In summary, on account of the proposed heat exchanger element, of the corresponding pipeline system and of the method described, it is possible to introduce heat exchanger elements subsequently into already laid sewage pipelines, without it being necessary in this case to expose the sewage pipes via a foundation ditch, so that heat exchanger elements can be introduced at all, as has hitherto been the case. A further advantage is that the heat exchanger elements are designed such that their components form bearings on the corresponding sewage pipeline gutter wall, while it is easily possible also to take into account other cross sections in addition to circular sewage pipeline cross sections. Moreover, there is no need for the individual heat exchanger elements to have to be fastened, for example concreted in, separately on the pipe inner wall, since the bearing weight, together with the bearing points present, is fully sufficient to ensure a secure arrangement of the heat exchanger elements. The use of the proposed heat exchanger elements is appropriate particularly in town centre areas where digging-up to reach the sewage pipeline is usually not possible. However, precisely in town centre areas, there are sufficient conduit manholes which make it possible to introduce the heat exchanger elements and also the device for displacing the heat exchanger elements into the pipeline.

The basic idea of the heat exchanger element according to the invention for the subsequent installation in sewage pipelines is therefore to configure the geometry of the heat exchanger wetted with sewage, that is to say its surface, such that

    • no obstacle to outflow is caused by the subsequent installation of the heat exchanger elements
    • the forward-run and return-run lines and the heat exchanger chambers of the heat exchanger elements are integrated in the flow cross section of the heat exchanger and therefore likewise do not form any obstacle to outflow in the sewage conduit or the pipeline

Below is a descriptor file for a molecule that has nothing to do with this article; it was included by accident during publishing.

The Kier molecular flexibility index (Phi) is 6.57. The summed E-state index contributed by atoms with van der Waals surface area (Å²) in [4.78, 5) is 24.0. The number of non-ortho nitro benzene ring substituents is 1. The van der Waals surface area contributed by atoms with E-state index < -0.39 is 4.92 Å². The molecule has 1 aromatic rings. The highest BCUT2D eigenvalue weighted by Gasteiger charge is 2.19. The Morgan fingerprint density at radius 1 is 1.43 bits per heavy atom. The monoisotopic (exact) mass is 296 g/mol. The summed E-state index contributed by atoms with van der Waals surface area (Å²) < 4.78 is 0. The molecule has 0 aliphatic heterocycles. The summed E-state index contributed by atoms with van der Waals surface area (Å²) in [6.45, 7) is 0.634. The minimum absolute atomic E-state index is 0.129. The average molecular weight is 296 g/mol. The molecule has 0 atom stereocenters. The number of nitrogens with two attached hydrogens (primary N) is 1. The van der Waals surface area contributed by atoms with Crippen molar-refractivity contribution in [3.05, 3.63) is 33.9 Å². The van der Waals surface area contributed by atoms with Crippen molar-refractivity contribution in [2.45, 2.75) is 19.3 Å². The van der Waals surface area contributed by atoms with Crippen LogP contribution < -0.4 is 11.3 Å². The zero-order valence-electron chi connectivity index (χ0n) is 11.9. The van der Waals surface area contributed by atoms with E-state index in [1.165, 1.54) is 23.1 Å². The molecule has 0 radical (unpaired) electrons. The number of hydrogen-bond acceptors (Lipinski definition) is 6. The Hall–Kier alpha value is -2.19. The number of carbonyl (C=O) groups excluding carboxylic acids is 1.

• the heat exchanger elements, when introduced into the pipeline, do not have to be concreted in or additionally fastened in another way in terms of their final position, thus, on the one hand, avoiding the need for additional work steps and, on the other hand, making a subsequent repair of, for example, defective connections or individual heat exchanger elements possible at any time, and
    • the installation of the individual heat exchanger elements can take place, without additional digging-up or exposure of the sewage pipeline, from any of the numerous conduit manholes usually present.

The invention is described in more detail by way of example with reference to the following figures in which:

FIG. 1 shows a longitudinal section through a sewage pipeline system with two conduit manholes.

FIG. 2 shows a cross section through a sewage pipeline with a heat exchanger subsequently arranged in the lower region.

FIG. 3 shows a cross section through a heat exchanger element.

FIG. 4 shows a top view of a heat exchanger element.

The sewage pipeline system shown in longitudinal section in FIG. 1 has two conduit manholes 2 which are illustrated near to one another in the drawing because a region between the conduit manholes 2 is not shown in FIG. 1.